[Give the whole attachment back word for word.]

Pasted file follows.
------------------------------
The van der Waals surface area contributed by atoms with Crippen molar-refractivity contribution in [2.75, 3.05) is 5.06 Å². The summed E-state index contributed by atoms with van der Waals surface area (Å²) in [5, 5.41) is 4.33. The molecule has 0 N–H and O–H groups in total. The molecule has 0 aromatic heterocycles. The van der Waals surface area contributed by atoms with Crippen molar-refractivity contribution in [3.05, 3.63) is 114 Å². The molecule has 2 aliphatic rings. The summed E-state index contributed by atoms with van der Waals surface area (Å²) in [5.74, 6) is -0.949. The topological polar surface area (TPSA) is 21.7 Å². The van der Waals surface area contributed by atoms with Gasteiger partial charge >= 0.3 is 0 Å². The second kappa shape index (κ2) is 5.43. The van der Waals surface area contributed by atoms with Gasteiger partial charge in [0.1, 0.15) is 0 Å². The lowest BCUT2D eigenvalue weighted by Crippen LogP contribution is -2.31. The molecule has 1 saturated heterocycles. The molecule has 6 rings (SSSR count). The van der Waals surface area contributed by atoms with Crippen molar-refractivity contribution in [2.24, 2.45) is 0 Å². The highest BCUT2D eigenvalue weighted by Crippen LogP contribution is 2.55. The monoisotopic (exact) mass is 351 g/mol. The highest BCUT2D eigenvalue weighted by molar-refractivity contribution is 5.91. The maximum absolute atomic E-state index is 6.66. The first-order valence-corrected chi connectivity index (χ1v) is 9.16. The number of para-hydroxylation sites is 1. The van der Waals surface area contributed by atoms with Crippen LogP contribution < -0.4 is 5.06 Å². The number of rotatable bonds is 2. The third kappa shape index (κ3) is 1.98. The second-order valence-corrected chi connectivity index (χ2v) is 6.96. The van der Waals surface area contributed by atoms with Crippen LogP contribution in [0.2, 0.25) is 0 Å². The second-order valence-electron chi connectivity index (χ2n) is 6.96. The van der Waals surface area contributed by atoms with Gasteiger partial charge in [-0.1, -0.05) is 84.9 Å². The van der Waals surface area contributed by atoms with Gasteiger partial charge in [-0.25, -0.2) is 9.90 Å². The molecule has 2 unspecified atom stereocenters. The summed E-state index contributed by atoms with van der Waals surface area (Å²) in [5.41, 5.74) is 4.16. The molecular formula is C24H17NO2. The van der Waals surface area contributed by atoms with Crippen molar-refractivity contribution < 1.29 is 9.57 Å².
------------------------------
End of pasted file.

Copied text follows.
The van der Waals surface area contributed by atoms with Crippen molar-refractivity contribution in [2.75, 3.05) is 5.06 Å². The summed E-state index contributed by atoms with van der Waals surface area (Å²) in [5, 5.41) is 4.33. The molecule has 0 N–H and O–H groups in total. The molecule has 0 aromatic heterocycles. The van der Waals surface area contributed by atoms with Crippen molar-refractivity contribution in [3.05, 3.63) is 114 Å². The molecule has 2 aliphatic rings. The summed E-state index contributed by atoms with van der Waals surface area (Å²) in [5.74, 6) is -0.949. The topological polar surface area (TPSA) is 21.7 Å². The van der Waals surface area contributed by atoms with Gasteiger partial charge >= 0.3 is 0 Å². The second kappa shape index (κ2) is 5.43. The van der Waals surface area contributed by atoms with Gasteiger partial charge in [0.1, 0.15) is 0 Å². The lowest BCUT2D eigenvalue weighted by Crippen LogP contribution is -2.31. The molecule has 1 saturated heterocycles. The molecule has 6 rings (SSSR count). The van der Waals surface area contributed by atoms with Crippen molar-refractivity contribution in [2.24, 2.45) is 0 Å². The highest BCUT2D eigenvalue weighted by Crippen LogP contribution is 2.55. The monoisotopic (exact) mass is 351 g/mol. The highest BCUT2D eigenvalue weighted by molar-refractivity contribution is 5.91. The maximum absolute atomic E-state index is 6.66. The first-order valence-corrected chi connectivity index (χ1v) is 9.16. The number of para-hydroxylation sites is 1. The van der Waals surface area contributed by atoms with Crippen LogP contribution < -0.4 is 5.06 Å². The number of rotatable bonds is 2. The third kappa shape index (κ3) is 1.98. The second-order valence-corrected chi connectivity index (χ2v) is 6.96. The van der Waals surface area contributed by atoms with Crippen LogP contribution in [0.2, 0.25) is 0 Å². The second-order valence-electron chi connectivity index (χ2n) is 6.96. The van der Waals surface area contributed by atoms with Gasteiger partial charge in [-0.1, -0.05) is 84.9 Å². The van der Waals surface area contributed by atoms with Gasteiger partial charge in [-0.25, -0.2) is 9.90 Å². The molecule has 2 unspecified atom stereocenters. The summed E-state index contributed by atoms with van der Waals surface area (Å²) in [5.41, 5.74) is 4.16. The molecular formula is C24H17NO2. The van der Waals surface area contributed by atoms with Crippen molar-refractivity contribution < 1.29 is 9.57 Å².